AKRON (July 23, 2002) — Goodyear reported record net income of $28.9 million for the second quarter as cost reduction programs and rationalization activities started paying dividends, according to Samir G. Gibara, chairman and CEO. The company also benefited from lower raw material costs.
The record earnings only partially offset the firm's loss in the first quarter, leaving the six months net loss at $34.3 million.
Worldwide sales fell 2.9 percent to $3.48 billion in the quarter and 3 percent to $6.79 billion for the six months.
The North American tire unit saw sales fall 7.1 percent in the quarter to $1.7 billion as unit sales to the replacement market dropped 15.8 percent. Goodyear blamed the drop in large part on a number of its larger distributors postponing purchases. Original equipment shipments were up 6.8 percent.
Operating income for the North American tire unit of $39.3 million came up 20.3-percent shy of the 2001 second quarter performance, due to the lower replacement market sales, a negative change in the replacement market brand mix and the higher share of lower-margin OE tires, the conclusion of the Ford Motor Co. tire replacement program and lower factory utilization.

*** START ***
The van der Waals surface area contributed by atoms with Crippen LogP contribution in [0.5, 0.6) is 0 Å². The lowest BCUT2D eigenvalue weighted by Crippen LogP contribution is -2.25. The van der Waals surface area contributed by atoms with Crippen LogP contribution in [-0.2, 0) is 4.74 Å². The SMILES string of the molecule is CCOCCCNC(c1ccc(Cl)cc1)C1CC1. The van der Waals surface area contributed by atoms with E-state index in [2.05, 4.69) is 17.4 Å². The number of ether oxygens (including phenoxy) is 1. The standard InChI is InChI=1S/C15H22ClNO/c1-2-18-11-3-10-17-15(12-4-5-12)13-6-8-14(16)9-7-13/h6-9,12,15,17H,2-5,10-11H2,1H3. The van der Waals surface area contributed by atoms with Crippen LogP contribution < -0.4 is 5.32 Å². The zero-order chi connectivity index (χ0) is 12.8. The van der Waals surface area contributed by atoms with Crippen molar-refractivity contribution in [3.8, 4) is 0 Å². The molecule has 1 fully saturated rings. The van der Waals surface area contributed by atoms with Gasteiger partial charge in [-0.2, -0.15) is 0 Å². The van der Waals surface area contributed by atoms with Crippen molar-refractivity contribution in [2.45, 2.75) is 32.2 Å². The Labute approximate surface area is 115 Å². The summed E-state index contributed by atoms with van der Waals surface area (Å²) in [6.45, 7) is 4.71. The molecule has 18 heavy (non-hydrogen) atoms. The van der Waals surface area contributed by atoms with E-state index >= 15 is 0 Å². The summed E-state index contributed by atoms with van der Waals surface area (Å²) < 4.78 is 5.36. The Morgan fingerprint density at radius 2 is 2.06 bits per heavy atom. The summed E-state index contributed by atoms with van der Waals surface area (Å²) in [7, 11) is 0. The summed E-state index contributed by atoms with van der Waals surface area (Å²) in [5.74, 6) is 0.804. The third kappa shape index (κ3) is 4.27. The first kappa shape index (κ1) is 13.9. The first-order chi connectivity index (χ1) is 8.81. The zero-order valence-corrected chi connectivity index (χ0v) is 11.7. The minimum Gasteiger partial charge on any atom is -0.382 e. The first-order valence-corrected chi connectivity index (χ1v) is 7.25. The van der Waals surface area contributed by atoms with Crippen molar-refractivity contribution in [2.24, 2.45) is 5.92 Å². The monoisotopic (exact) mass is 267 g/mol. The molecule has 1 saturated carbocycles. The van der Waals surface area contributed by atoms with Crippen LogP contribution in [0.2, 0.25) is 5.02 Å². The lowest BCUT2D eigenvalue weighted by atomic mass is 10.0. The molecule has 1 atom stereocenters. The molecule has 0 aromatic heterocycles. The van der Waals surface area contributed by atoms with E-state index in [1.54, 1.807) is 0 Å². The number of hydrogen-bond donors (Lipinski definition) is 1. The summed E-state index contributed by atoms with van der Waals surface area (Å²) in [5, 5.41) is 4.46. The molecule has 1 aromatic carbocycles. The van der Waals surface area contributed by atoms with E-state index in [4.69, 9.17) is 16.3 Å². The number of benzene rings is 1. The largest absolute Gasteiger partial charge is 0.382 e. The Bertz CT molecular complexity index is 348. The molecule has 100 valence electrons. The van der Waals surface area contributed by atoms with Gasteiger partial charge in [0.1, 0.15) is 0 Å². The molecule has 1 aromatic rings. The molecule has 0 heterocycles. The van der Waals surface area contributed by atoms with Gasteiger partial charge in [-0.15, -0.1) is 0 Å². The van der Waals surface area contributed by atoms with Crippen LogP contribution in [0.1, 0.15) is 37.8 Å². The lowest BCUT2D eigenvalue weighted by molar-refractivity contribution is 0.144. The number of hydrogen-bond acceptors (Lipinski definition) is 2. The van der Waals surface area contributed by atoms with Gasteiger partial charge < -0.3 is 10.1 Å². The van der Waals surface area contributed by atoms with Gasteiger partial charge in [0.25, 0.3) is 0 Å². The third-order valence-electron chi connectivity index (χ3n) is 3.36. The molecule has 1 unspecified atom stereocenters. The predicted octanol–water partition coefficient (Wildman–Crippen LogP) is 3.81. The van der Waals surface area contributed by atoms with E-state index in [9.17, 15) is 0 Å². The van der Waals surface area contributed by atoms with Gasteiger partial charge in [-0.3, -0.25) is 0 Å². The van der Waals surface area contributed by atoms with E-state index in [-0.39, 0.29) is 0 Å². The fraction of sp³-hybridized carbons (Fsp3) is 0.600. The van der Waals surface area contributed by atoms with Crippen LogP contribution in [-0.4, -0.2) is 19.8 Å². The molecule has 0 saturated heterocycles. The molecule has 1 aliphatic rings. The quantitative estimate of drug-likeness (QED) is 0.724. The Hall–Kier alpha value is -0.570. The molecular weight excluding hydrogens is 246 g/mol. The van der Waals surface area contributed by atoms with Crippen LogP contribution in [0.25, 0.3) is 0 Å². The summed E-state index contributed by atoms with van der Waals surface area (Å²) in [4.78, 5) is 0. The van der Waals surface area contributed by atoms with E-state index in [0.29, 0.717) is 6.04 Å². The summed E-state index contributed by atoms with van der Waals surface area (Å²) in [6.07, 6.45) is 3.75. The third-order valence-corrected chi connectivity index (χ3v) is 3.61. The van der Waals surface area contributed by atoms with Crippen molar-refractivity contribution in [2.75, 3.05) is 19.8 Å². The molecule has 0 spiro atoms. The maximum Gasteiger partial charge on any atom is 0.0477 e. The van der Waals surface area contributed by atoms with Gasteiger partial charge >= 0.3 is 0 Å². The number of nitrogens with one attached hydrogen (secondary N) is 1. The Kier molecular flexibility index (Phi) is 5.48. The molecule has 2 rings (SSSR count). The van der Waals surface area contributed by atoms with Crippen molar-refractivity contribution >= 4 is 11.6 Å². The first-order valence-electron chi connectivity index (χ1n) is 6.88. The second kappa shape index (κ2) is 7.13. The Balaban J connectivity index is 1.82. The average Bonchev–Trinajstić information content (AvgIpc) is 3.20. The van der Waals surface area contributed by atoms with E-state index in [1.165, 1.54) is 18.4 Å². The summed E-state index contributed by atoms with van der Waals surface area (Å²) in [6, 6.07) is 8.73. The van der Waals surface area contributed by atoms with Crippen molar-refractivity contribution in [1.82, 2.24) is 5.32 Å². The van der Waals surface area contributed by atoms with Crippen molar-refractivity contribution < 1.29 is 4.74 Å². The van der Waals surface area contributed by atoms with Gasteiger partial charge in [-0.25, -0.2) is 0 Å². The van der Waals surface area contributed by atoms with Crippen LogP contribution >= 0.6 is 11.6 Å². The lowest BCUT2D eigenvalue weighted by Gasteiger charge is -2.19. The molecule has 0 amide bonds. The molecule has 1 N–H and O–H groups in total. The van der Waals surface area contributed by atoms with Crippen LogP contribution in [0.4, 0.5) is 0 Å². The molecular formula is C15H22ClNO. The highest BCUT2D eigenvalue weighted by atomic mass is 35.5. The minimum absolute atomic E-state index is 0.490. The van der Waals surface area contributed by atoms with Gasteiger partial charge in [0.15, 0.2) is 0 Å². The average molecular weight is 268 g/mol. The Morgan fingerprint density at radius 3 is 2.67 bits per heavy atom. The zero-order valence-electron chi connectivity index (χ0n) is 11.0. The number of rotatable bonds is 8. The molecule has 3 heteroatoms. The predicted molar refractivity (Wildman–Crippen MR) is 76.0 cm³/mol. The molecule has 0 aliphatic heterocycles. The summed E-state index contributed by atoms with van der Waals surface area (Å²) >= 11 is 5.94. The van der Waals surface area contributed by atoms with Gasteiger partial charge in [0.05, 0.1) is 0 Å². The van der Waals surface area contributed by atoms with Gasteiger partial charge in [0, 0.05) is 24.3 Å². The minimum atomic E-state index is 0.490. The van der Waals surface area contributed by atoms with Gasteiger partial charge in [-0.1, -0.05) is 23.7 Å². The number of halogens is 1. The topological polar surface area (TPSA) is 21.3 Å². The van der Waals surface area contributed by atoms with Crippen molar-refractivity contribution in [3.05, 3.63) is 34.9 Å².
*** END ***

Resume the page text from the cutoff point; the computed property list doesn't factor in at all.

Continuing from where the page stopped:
For the six months, Goodyear North America Tire was $12 million in the red (operating basis) as sales fell 3 percent to $3.35 billion. Replacement market shipments were off 9.5 percent.
Goodyear's six other operating divisions – European Union Tire, Eastern Europe Tire, Latin American Tire, Asia Tire, Engineered Products and Chemical Products – all reported improved operating earnings for the quarter.